There was no red carpet at the American premiere of Zyzzyx Road on Feb. 24, 2006, in Dallas. No stretch limos, no paparazzi. The stars didn't even bother to show up. In fact, there wasn't a real premiere at all; the film simply opened. Zyzzyx ran for seven days at Dallas' Highland Park Village Theater, with a single screening each day at noon. When it closed, exactly six people had gone to see it, for a total gross of, yes, $30. One of those paying customers was Sheila Moore, a Dallas-based makeup artist who had worked on the film. ''I thought it was a little odd,'' she says of the film's debut. ''I thought it was a joke at first. Yeah, right, of all places they're gonna premiere this in Dallas, so far from where we filmed it? I figured they'd do it in Los Angeles.'' Moore and a friend were the only people in the theater. ''We got popcorn and a drink from the same lady that took our tickets,'' she says. ''It was kind of surreal. She looked at us like, You want to see what?''
In truth, nobody was supposed to see Zyzzyx Road at all. The Dallas screening was never meant to be a real theatrical run. Instead, it was set up to fulfill a Screen Actors Guild agreement, which permits low-budget films to pay actors a lower rate as long as the film gets a domestic theatrical release. The Dallas ''opening'' was merely a formality. ''I didn't want an audience,'' says Grillo. ''We looked at it and said, What's the cheapest way we can get out of this mess? We rented the theater for $1,000.''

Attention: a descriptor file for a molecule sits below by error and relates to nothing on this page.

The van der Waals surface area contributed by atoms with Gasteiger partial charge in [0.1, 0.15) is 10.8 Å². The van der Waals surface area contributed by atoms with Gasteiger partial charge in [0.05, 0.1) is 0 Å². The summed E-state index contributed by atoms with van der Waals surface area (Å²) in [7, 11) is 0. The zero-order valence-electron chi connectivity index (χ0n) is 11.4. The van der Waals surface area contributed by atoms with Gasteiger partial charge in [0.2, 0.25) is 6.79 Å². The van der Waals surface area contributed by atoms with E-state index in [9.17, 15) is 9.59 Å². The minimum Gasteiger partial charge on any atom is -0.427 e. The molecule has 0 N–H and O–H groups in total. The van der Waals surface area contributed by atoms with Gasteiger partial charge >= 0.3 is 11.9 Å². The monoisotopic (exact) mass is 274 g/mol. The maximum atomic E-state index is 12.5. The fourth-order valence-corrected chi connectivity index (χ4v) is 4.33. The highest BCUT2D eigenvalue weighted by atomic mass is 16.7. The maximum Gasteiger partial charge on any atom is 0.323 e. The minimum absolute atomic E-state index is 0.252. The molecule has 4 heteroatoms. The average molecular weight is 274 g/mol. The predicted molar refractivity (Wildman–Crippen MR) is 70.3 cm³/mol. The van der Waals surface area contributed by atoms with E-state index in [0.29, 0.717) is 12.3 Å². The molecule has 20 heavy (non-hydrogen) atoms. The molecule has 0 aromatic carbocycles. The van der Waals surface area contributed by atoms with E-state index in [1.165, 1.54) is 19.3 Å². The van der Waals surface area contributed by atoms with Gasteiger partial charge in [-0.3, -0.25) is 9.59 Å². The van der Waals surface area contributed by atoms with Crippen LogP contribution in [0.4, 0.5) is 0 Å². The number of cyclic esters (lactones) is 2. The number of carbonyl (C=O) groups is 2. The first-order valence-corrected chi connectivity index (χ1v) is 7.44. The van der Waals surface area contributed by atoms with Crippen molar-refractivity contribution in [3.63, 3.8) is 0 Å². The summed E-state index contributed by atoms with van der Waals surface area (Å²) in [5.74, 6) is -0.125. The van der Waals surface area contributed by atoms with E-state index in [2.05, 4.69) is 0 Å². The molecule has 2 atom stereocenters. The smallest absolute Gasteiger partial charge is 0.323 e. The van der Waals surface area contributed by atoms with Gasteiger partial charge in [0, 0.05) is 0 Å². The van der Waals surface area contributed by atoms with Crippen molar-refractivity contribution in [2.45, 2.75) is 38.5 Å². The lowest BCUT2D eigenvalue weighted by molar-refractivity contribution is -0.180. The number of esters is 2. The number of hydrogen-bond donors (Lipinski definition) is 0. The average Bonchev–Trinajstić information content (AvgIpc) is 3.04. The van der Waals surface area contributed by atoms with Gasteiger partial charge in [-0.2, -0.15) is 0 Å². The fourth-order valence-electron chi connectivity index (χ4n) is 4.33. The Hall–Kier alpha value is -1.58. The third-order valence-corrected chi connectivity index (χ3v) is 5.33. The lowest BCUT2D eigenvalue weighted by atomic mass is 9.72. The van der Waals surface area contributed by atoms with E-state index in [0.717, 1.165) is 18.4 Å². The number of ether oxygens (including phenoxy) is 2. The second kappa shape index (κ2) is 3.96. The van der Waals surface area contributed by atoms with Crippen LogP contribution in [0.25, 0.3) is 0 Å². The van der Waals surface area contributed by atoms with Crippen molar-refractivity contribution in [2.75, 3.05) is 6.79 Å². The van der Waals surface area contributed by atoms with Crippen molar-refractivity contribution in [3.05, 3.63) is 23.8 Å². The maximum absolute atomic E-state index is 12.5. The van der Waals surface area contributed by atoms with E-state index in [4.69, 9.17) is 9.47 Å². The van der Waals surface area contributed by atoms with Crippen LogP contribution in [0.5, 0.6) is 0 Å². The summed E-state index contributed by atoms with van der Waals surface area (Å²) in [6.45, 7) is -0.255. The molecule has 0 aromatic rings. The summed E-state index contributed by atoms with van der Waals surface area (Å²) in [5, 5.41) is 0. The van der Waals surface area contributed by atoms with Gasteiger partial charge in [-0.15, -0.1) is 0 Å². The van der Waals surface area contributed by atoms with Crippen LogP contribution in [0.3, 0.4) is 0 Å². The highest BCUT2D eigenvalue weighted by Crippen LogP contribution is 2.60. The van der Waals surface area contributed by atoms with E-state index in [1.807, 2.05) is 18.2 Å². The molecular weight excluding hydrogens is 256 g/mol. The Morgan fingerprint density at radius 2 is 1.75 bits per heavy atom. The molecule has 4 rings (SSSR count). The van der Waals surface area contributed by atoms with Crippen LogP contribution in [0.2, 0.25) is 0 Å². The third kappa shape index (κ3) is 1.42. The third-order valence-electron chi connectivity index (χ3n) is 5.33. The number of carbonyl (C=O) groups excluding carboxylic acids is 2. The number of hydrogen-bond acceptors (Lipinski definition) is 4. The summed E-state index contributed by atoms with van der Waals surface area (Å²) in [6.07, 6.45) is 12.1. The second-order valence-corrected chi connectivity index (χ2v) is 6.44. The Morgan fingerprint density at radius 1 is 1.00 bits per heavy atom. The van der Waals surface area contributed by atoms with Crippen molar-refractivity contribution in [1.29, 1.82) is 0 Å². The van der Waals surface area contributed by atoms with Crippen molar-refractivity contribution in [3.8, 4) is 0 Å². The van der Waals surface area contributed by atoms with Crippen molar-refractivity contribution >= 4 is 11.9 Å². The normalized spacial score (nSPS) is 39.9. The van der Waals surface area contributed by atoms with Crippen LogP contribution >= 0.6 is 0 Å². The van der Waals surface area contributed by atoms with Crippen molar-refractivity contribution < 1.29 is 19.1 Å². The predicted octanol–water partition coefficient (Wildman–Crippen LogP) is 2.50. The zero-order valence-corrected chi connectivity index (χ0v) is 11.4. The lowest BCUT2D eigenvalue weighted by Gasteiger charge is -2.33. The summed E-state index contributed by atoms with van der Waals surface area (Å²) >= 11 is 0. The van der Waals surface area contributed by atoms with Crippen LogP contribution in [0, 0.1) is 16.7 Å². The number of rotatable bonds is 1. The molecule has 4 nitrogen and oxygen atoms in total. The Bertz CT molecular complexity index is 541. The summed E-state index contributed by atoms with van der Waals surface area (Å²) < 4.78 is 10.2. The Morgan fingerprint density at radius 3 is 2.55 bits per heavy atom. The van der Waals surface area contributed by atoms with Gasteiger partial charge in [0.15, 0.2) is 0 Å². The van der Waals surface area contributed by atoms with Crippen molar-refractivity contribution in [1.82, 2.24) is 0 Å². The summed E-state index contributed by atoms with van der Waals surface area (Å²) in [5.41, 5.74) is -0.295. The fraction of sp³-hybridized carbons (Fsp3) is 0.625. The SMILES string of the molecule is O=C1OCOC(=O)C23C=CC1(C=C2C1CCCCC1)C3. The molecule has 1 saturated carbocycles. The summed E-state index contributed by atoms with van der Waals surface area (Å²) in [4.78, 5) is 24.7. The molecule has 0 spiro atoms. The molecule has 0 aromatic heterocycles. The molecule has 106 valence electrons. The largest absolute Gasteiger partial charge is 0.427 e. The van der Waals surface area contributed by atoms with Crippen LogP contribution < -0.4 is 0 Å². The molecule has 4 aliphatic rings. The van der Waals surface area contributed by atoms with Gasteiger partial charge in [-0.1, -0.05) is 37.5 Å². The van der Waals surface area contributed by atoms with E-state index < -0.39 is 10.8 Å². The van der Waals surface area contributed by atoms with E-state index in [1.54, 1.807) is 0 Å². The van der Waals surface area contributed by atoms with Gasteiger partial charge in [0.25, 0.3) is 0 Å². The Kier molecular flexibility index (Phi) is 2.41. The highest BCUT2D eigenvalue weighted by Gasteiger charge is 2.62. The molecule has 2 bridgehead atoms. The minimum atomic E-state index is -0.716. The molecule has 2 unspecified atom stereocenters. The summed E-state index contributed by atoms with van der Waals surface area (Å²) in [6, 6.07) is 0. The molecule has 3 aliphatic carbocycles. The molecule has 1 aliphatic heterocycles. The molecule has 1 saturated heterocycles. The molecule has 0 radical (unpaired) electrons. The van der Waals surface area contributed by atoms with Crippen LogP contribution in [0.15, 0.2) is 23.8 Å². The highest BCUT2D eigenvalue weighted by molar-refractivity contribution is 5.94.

At most of the screenings, Grillo's plan worked just fine: Nobody showed up. Even so, the movie had to run. ''We paid to show the movie every day,'' says Grillo. ''So legally speaking, we have a screening every single day. If a tree falls in the forest and nobody's there, does it make a sound? In the law of physics, the answer's no, but in the law of SAG, the answer's yes.''
Grillo decided to pursue foreign sales first and worry about a legitimate domestic release much later, betting on the rise of Heigl's and Sizemore's Hollywood profiles (Grey's Anatomy soon grew into one of TV's highest-rated shows, and Sizemore landed a VH1 reality show). Regent Entertainment started hawking the foreign DVD rights, eventually selling the film in 23 countries, including Bulgaria, Indonesia, and Portugal. By the end of 2006, it had generated around $368,000. ''It was completely out of my mind,'' says Penney. ''Every month or so I'd run into Leo and we'd say, 'Yeah, yeah, we gotta make sure we get a good situation with the domestic deal,' but it was way off my radar.''
Penney and Grillo both moved on to other projects, including one of the animal movies Grillo was so keen to produce: a Penney-directed family film called Magic, about a talking dog (voiced by Christopher Lloyd) who turns out to be an angel. Moore, the makeup artist, worked on Magic too. When Grillo heard that she and her friend had paid admission to the Dallas screening, he insisted on refunding their money. Zyzzyx, it turns out, actually made $20.